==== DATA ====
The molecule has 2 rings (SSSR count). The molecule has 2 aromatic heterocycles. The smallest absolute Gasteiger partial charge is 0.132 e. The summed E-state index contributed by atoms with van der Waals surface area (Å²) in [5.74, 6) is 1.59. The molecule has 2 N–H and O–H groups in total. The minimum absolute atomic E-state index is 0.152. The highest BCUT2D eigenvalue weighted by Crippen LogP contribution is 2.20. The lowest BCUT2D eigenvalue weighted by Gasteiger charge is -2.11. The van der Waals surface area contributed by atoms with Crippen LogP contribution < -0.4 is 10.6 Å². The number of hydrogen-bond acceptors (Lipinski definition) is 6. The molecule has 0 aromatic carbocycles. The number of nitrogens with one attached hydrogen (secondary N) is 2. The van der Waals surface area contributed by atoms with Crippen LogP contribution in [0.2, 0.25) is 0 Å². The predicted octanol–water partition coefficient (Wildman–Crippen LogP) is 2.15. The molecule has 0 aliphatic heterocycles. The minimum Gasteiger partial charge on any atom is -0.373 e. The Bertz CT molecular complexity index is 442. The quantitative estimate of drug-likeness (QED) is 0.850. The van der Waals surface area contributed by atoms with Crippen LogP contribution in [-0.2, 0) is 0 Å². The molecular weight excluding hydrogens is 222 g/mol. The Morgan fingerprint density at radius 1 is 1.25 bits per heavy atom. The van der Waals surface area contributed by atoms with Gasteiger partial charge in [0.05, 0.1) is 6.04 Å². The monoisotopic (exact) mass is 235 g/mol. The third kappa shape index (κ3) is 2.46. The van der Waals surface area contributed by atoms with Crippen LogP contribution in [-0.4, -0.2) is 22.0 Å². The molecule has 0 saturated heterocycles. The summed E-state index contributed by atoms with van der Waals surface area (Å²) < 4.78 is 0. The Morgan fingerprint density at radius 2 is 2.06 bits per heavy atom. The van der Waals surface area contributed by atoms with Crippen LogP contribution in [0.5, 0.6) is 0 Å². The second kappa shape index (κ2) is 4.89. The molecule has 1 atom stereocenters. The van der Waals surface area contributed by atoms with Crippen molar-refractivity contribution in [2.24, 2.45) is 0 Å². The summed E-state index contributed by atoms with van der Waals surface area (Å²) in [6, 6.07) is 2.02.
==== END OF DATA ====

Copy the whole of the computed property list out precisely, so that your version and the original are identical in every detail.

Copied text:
The molecule has 2 rings (SSSR count). The molecule has 2 aromatic heterocycles. The smallest absolute Gasteiger partial charge is 0.132 e. The summed E-state index contributed by atoms with van der Waals surface area (Å²) in [5.74, 6) is 1.59. The molecule has 2 N–H and O–H groups in total. The minimum absolute atomic E-state index is 0.152. The highest BCUT2D eigenvalue weighted by Crippen LogP contribution is 2.20. The lowest BCUT2D eigenvalue weighted by Gasteiger charge is -2.11. The van der Waals surface area contributed by atoms with Crippen LogP contribution < -0.4 is 10.6 Å². The number of hydrogen-bond acceptors (Lipinski definition) is 6. The molecule has 0 aromatic carbocycles. The number of nitrogens with one attached hydrogen (secondary N) is 2. The van der Waals surface area contributed by atoms with Crippen LogP contribution in [0.2, 0.25) is 0 Å². The predicted octanol–water partition coefficient (Wildman–Crippen LogP) is 2.15. The molecule has 0 aliphatic heterocycles. The minimum Gasteiger partial charge on any atom is -0.373 e. The Bertz CT molecular complexity index is 442. The quantitative estimate of drug-likeness (QED) is 0.850. The van der Waals surface area contributed by atoms with Crippen LogP contribution in [-0.2, 0) is 0 Å². The molecular weight excluding hydrogens is 222 g/mol. The Morgan fingerprint density at radius 1 is 1.25 bits per heavy atom. The van der Waals surface area contributed by atoms with Gasteiger partial charge in [0.05, 0.1) is 6.04 Å². The monoisotopic (exact) mass is 235 g/mol. The third kappa shape index (κ3) is 2.46. The van der Waals surface area contributed by atoms with Crippen LogP contribution in [-0.4, -0.2) is 22.0 Å². The molecule has 0 saturated heterocycles. The summed E-state index contributed by atoms with van der Waals surface area (Å²) < 4.78 is 0. The Morgan fingerprint density at radius 2 is 2.06 bits per heavy atom. The van der Waals surface area contributed by atoms with Crippen LogP contribution in [0.5, 0.6) is 0 Å². The second kappa shape index (κ2) is 4.89. The molecule has 1 atom stereocenters. The van der Waals surface area contributed by atoms with Crippen molar-refractivity contribution in [2.24, 2.45) is 0 Å². The summed E-state index contributed by atoms with van der Waals surface area (Å²) in [6, 6.07) is 2.02.